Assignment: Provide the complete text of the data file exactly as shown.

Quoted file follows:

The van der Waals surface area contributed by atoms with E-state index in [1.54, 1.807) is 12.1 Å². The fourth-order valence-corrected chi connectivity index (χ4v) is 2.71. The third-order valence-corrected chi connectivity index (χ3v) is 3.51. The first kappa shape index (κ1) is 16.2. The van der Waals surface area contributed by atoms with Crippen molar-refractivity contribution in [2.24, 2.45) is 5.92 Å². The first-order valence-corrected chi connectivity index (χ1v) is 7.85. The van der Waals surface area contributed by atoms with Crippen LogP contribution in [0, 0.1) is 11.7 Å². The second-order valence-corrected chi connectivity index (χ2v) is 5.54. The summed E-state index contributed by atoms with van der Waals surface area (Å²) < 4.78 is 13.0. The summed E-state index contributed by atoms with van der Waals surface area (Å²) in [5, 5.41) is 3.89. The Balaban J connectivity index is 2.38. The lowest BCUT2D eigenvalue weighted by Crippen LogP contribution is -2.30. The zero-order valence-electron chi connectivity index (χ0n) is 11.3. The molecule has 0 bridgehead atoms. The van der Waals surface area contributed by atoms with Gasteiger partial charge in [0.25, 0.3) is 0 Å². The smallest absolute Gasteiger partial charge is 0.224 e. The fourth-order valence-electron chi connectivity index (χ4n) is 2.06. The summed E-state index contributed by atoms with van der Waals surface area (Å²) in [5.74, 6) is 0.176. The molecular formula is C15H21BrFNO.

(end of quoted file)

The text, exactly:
The van der Waals surface area contributed by atoms with E-state index in [1.54, 1.807) is 12.1 Å². The fourth-order valence-corrected chi connectivity index (χ4v) is 2.71. The third-order valence-corrected chi connectivity index (χ3v) is 3.51. The first kappa shape index (κ1) is 16.2. The van der Waals surface area contributed by atoms with Crippen molar-refractivity contribution in [2.24, 2.45) is 5.92 Å². The first-order valence-corrected chi connectivity index (χ1v) is 7.85. The van der Waals surface area contributed by atoms with Crippen LogP contribution in [0, 0.1) is 11.7 Å². The second-order valence-corrected chi connectivity index (χ2v) is 5.54. The summed E-state index contributed by atoms with van der Waals surface area (Å²) < 4.78 is 13.0. The summed E-state index contributed by atoms with van der Waals surface area (Å²) in [5, 5.41) is 3.89. The Balaban J connectivity index is 2.38. The lowest BCUT2D eigenvalue weighted by Crippen LogP contribution is -2.30. The zero-order valence-electron chi connectivity index (χ0n) is 11.3. The molecule has 0 bridgehead atoms. The van der Waals surface area contributed by atoms with Gasteiger partial charge in [0.25, 0.3) is 0 Å². The smallest absolute Gasteiger partial charge is 0.224 e. The fourth-order valence-electron chi connectivity index (χ4n) is 2.06. The summed E-state index contributed by atoms with van der Waals surface area (Å²) in [5.74, 6) is 0.176. The molecular formula is C15H21BrFNO.